Last night, I finished reading a new novel by relative newcomer, Michael R. Underwood. Shield and Crocus. Below is my Goodreads review.
This book was hard to quantify, for me.
Called New Weird (which is a genre I am not well-versed in) by the author, I didn’t really know what to expect, and that turned out to be a good thing. In many ways, this book was unlike anything that I had ever read, before. The setting–a city built within the bones of a fallen Titan–is amazingly ingenious, and I found myself, over and over again, staring at the map, saying, “God, I wish I’d thought of that.”
Pulling together aspects of Fantasy (magic and distinct, fantastical races), Sci Fi (robotics, human experimentation), and Comics (superheroes) and binding them all together in a densely fleshed out world with solid, interesting and believable characters, I found myself in a sort of Geek-topia. Here, all elaborately braided together, were many of my favorite things in one, tasty morsel. And that part of it was really well done.
What I find myself somewhat disappointed in, was the ending. In so many ways, through the first two-thirds of the novel, this book had me thinking that here was a story unlike any I had ever seen before. It had me charging, full speed, toward the ending, because I just knew that Mike Underwood had something new and unpredictable in store for me… There was a moment when I saw two possible outcomes. One predictable and somewhat traditional–the sequel prep ending–and the other, new and shocking and unpredictable and full of a finality that we don’t often get in Fantasy books. And I guess, because I was so blown away by the freshness of the rest of the story, I really got my hopes set on a fresh ending.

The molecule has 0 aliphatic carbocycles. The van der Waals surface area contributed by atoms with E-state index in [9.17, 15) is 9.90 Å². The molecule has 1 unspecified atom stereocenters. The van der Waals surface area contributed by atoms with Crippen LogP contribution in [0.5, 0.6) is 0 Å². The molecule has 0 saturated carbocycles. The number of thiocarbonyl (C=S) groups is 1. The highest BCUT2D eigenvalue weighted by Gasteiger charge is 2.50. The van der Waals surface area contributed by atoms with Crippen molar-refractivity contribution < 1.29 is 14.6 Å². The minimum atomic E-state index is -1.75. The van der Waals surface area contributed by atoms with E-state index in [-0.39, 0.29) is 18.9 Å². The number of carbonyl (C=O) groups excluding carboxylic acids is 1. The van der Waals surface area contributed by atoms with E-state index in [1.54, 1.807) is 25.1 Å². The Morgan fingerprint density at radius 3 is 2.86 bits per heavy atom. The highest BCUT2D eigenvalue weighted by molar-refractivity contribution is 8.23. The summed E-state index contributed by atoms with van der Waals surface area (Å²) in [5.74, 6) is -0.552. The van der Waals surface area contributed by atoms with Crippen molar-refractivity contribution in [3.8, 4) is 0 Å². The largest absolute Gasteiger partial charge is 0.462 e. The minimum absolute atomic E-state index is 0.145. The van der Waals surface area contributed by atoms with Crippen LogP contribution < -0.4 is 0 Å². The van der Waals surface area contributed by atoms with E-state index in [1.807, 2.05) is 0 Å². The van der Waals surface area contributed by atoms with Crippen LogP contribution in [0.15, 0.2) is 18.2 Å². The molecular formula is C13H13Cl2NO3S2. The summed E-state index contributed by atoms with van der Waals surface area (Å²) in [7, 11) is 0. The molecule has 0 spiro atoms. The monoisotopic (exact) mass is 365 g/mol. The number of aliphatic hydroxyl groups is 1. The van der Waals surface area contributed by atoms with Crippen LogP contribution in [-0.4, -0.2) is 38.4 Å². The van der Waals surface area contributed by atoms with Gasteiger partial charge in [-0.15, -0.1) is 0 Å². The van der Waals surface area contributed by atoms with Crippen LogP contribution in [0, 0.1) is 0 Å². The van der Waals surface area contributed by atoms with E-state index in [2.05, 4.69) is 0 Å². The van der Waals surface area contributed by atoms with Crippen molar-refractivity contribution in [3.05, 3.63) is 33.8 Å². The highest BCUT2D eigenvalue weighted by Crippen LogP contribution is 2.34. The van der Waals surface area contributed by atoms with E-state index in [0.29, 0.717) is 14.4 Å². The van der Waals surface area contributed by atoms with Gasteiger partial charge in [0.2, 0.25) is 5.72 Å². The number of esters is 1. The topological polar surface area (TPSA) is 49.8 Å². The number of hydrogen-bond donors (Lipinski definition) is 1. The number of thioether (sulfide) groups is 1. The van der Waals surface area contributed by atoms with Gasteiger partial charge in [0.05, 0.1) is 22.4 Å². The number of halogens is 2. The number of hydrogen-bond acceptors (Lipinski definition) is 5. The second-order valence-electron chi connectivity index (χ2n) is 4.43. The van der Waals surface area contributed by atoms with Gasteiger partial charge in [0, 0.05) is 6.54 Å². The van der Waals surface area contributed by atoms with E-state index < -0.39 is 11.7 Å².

Don’t get me wrong. The ending was satisfactory, and if you asked me if I would recommend the book, I would say, “Yes.” I will read whatever Underwood puts out, next, and I will continue to drool over his genius setting and that beautiful stunner of a cover. BUT–I wanted something more. I wanted NEW–the very thing that I enjoyed most about the book got lost, in the final pages, and that, for me, was a bit disappointing.
I also (and I REALLY hate to sound so nitpicky) found some of the editing misses (typos, misworded sentences, odd shifts in a character’s location, etc.) to be somewhat jarring, drawing me away, momentarily, from the flow of the story.
Because of that, I would have honestly given the book a 3.5 star rating–but I wanted to give Mr. Underwood the benefit of that extra half star. I was fortunate enough to have met him, briefly, at a convention and he was gracious, friendly, and funny to talk to, and I wish him the very best of luck with his career, and I look forward to more forays into the New Weird, both from him and others.